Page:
16th Sunday in Ordinary Time
Some years ago, in the parish I was formerly assigned, we had a visitor, a German, who expressed his desire to visit the depressed areas of our parish. So, I brought him to the places he wanted to see. And we went around practically the whole day.
Coming back to our parish rectory, I asked our visitor how he felt visiting the places of the poorest of the poor. At first, he was somehow embarrassed to share how he felt; but after hearing my own struggle, he started sharing. According to him, he could feel how his stomach was reacting – he almost threw up – not because of the foul odor and filth, but because of the strong feeling of pity that was evoked from him upon seeing the miserable situation of the people we visited. He said, “When I saw those people living in extreme poverty, I felt a violent movement welling up from my stomach.”
That experience makes me understand today’s gospel passage better. We are told that when Jesus saw the vast crowd he was moved with pity – he was moved with compassion. The Greek term for compassion has its root in the word splagchnon, which means intestines, bowels, entrails, or heart. It refers to the the inward parts from which strong emotions arise. It means a movement or impulse that wells up from one’s very entrails.
We can paraphrase today’s gospel passage in a graphic way – using the meaning of splagchnon – in these words: “When Jesus saw the vast crowd, his very entrails moved violently, for they were like sheep without a shepherd.” Nagkabuhul-buhol ang kanyang mga lamang-loob.” This is similar to our Tagalog expression: “Bumaligtad ang sikmura.” This is also what that German was referring to when he said, “I felt a violent movement welling up from my stomach.”
According to one gospel commentary, The Interpreter’s Bible, “Compassion is the pain of love.” Everything Jesus did was rooted in this pain of love. He brought the Good News to the poor, the hungry, and the rejected; he chose to be in solidarity with the least, the lost, and the last; he showed mercy for the wounded, the weak and the sinner; he taught the people who were like sheep without a shepherd. All this he did because he was moved with compassion. All had their root in the pain of love.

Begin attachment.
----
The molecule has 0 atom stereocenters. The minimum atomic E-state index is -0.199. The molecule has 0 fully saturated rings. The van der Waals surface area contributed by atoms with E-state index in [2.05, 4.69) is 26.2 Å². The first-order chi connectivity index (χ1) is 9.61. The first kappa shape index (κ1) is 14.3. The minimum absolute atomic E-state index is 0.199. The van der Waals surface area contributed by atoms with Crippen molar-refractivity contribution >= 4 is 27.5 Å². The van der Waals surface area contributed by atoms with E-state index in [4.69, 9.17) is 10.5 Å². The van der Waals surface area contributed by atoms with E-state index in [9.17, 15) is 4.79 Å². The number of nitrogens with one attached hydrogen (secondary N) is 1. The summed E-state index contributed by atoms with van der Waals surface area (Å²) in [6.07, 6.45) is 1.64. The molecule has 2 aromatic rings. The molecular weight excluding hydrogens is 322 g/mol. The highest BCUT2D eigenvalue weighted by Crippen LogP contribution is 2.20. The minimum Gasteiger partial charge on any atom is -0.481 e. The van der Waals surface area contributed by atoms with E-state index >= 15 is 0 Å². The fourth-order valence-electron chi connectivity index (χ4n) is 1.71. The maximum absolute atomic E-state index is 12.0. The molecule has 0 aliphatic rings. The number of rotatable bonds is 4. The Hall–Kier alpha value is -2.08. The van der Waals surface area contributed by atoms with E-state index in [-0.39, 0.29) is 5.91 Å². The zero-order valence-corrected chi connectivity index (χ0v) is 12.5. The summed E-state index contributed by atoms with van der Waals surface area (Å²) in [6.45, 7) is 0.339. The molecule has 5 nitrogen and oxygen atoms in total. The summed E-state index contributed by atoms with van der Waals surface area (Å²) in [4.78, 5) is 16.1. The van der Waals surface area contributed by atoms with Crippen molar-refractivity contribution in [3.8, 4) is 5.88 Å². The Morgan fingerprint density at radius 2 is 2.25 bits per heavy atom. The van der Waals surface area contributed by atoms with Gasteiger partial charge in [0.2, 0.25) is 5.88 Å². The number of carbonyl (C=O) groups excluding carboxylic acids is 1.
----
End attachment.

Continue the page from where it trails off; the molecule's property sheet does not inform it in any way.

Compassion is sorrow for the pain and suffering of another, with the urge to help. It is important to take note that, in the Gospels, every time Jesus is moved with compassion he does not stay on that level of emotion. Rather, he always does something for the one afflicted. His compassion is always a response to pain and suffering. Jesus cures the sick, he feeds the hungry, he cleanses the lepers, he comforts the grieving, he raises the dead. Why? Because he is moved with compassion. He has that pain of love in his heart.
It is not enough, and it is not even Christian, if our compassion is just but a feeling. I may shed tears of pity for those who are like sheep without a shepherd, but if I have not been able to lift a finger to bring healing, or to bind the wounds of the broken and the devastated, or to fill the hunger and satisfy the thirst of my brethren, or to lighten the burden of the poor and the suffering, I have not really proclaimed the good news of Jesus – I have not brought Jesus and his love to these people – and my tears and emotions are worth nothing. Like Jesus, compassion should move me to do something. I ought not to fail in manifesting God’s compassion to my neighbor who is in misery and poverty.
So, let us pray that we may have compassion – to have the pain of love in our hearts. Henri Nouwen tells us, “Compassion asks us to go where it hurts, to enter into places of pain.” “Entering into places of pain” does not mean barging in with easy answers and quick solutions. It means reaching out without taking over… holding without withholding… giving without looking to receive.
Let us end with a prayer: Lord Jesus, make us channels of Your compassion… to suffer with those who suffer, to weep with those in tears, to be vulnerable with the vulnerable. Lord, make us experience the pain of love, and let this move us to do something to alleviate or ease the pain of the sick, the weak, and the poor. Lord, help us to realize that the purpose of life is to serve and to show compassion and the will to help others. Amen.